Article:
The Blue Tractor model includes 100% of the actual securities in the portfolio, but the investment advisor may alter the published basket to alter the percentages of certain positions in the portfolio.
The Precidian model is only updated quarterly, and relies on a new third-party intermediary to monitor the portfolio for trading and basket delivery. This additional layer will be limited to a handful of authorized participants and custodians willing to add the additional layer. In 2020, it will be interesting to see whether the investment advisory community will adopt these structures which were created to answer their concerns.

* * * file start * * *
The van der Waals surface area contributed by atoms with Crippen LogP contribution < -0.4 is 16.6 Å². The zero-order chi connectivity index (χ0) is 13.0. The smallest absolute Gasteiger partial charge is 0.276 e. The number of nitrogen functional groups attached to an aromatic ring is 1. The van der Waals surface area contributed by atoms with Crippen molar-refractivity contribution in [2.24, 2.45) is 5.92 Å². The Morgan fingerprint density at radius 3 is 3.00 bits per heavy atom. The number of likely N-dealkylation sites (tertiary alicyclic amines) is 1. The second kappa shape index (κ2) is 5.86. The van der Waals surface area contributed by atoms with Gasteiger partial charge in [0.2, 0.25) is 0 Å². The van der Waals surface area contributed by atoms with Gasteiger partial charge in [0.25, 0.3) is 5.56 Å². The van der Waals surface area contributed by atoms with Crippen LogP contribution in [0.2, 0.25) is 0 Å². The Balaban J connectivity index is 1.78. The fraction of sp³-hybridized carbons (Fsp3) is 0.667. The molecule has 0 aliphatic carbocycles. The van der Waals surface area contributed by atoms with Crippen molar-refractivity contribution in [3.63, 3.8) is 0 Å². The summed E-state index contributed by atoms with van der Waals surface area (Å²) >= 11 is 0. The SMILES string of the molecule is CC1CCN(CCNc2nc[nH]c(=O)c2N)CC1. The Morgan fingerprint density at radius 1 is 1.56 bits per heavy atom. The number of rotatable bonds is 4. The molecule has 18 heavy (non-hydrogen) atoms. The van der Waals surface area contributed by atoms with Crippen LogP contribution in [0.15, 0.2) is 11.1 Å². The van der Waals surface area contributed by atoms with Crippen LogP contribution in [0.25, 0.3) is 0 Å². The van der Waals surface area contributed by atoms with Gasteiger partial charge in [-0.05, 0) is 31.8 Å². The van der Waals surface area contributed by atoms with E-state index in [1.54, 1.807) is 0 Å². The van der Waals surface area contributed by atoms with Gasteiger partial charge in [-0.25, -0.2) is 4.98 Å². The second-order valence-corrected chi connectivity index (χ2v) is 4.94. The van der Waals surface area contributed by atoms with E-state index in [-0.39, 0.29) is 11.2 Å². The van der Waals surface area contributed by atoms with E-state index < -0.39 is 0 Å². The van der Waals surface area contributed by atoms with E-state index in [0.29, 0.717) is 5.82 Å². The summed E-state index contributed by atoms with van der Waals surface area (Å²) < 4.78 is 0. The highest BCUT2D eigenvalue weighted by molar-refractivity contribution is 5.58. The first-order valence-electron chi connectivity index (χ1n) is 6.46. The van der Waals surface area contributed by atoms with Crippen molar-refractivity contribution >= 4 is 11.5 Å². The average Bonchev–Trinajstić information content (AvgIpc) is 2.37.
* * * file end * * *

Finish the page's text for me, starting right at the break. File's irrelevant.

Finding value in nontransparency
Simon Goulet, co-founder, Blue Tractor Group
A key characteristic propelling ETFs' growth is their inherent transparency, manifested by daily publication to the market of the securities the ETF holds. This allows investors and advisors to know what securities an ETF holds.
Portfolio transparency also allows institutional market makers and traders to fully characterize the security risks they are exposed to, permitting accurate pricing and efficient trading for the ETF in all market conditions. However, 2020 will see considerable changes in ETF choices available, because of the five new SEC-approved approaches to the nontransparent ETF. These structures facilitate active portfolio management within an ETF wrapper, conferring to investors the substantial benefits of an ETF versus an actively managed mutual fund, including lower cost, greater tax efficiency and intraday liquidity.